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Commonwealth v. Rodriguez

Superior Court of Pennsylvania

November 22, 2013

COMMONWEALTH OF PENNSYLVANIA, Appellee
v.
MANUEL RODRIGUEZ, Appellant

Appeal from the Judgment of Sentence of May 15, 2012 In the Court of Common Pleas of Carbon County Criminal Division at No.: CP-13-SA-0000018-2012

BEFORE: SHOGAN, J., WECHT, J., and COLVILLE, J. [*]

OPINION

WECHT, J.

Manuel Rodriguez ("Appellant") appeals the May 15, 2012 judgment of sentence imposed after he was found guilty of windshield obstructions for driving with improperly tinted windows.[1] We affirm.

The trial court has summarized the factual and procedural history of this case as follows:

[Appellant] serves as a Pennsylvania constable in the Sixteenth (16th) Ward of the City of Allentown, Lehigh County[, Pennsylvania]. As a constable, [Appellant] is classified as an independent contractor working for courts and attorneys throughout the Commonwealth. Pennsylvania constables are not issued vehicles by the municipalities which they serve.
On January 8, 2012, [Appellant] was traveling in an automobile northbound on the Northeast Extension of the Pennsylvania Turnpike when his vehicle was stopped by a Pennsylvania state trooper, who stated that [Appellant] had been pulled over due to the tint of his windows. [Appellant] was operating his own vehicle, a 2006 BMW sedan, which had black[-]tinted glass in the front and rear driver's side, the front and rear passenger's side, and rear windows, such that it was impossible to see into the vehicle through any of those windows from the outside. [Appellant] was issued a warning and told to remove the tint, and was subsequently cited on January 30, 2012[, ] for violating the aforementioned sunscreening provision of the Pennsylvania [Motor] Vehicle Code.
The BMW automobile which [Appellant] was operating at the time of the citation [was Appellant's] privately owned vehicle, which he purchased himself and which is registered in his own name. There is no certificate of exemption posted on the vehicle. The automobile does not exhibit any distinctive markings or insignia to identify it as an official Pennsylvania government vehicle, and does not feature emergency lights. [Appellant] carries law enforcement insurance for the vehicle, which he purchased himself.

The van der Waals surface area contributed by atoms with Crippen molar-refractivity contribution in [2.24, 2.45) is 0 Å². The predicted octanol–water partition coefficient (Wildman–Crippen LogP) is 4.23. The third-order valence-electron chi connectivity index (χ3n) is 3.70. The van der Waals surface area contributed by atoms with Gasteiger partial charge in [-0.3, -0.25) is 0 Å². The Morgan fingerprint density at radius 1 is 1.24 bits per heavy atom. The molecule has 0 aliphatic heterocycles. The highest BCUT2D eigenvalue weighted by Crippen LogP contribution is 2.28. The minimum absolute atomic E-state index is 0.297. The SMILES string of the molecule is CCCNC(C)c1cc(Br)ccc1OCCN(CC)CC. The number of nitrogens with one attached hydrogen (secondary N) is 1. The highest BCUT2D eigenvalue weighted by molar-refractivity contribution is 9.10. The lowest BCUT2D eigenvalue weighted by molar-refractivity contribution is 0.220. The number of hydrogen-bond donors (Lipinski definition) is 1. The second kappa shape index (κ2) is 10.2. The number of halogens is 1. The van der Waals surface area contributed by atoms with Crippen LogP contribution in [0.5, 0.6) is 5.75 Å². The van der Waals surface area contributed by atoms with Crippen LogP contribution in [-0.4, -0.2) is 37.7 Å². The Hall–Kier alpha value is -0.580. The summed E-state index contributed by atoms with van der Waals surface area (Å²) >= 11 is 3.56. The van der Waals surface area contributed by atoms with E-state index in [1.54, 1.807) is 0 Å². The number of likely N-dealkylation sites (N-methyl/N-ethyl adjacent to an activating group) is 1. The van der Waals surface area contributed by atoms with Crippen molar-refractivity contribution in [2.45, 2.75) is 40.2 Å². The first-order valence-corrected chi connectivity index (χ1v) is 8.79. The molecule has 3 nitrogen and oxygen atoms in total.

[On March 23, 2012, Appellant was found guilty of the above summary offense after a trial before a magisterial district judge.] On April 9, 2012, [Appellant] filed a "Notice of Appeal from Summary Criminal Conviction" with [the trial court]. Following a de novo hearing held before [Judge Steven Serfass] on May 15, 2012[, ] in accordance with Pennsylvania Rule of Criminal Procedure 462, [the trial court] found [Appellant] guilty of the only offense charged and sentenced him to pay the costs of prosecution and a fine of twenty-five dollars ($25.00). A written order imposing sentence and containing the information required by [Pa.R.Crim.P. 462(g)] was issued on May 15, 2012. On June 14, 2012, [Appellant] timely filed the instant appeal of that order to the Superior Court.

Trial Court Opinion ("T.C.O."), 8/31/2012, at 1-3 (citations omitted).

On June 15, 2012, the trial court ordered Appellant to file a concise statement of errors complained of on appeal pursuant to Pa.R.A.P. 1925(b). Appellant filed his statement on July 10, 2012.[2] The trial court issued its Rule 1925(a) opinion on August 31, 2012.

Appellant raises a single issue for our consideration:

Whether the Trial Court committed an error of law and/or an abuse of discretion in not determining [that Appellant] was entitled to an exemption from the automobile tinting provisions pursuant to 75 Pa.C.S. § 4524(e)(2)(i) and 67 Pa. Code § 175.265(a)(1) due to the fact that he was a governmental official operating his vehicle at the time and date in question as a government vehicle on official governmental business?

Brief for Appellant at 4. Appellant contends that his status "as a Pennsylvania constable" and the fact that he was allegedly conducting official business at the time that he was cited for windshield obstructions should qualify his vehicle for an exemption from that summary offense.[3] Brief for Appellant at 6. Specifically, Appellant argues that his vehicle qualifies for an exemption because ...


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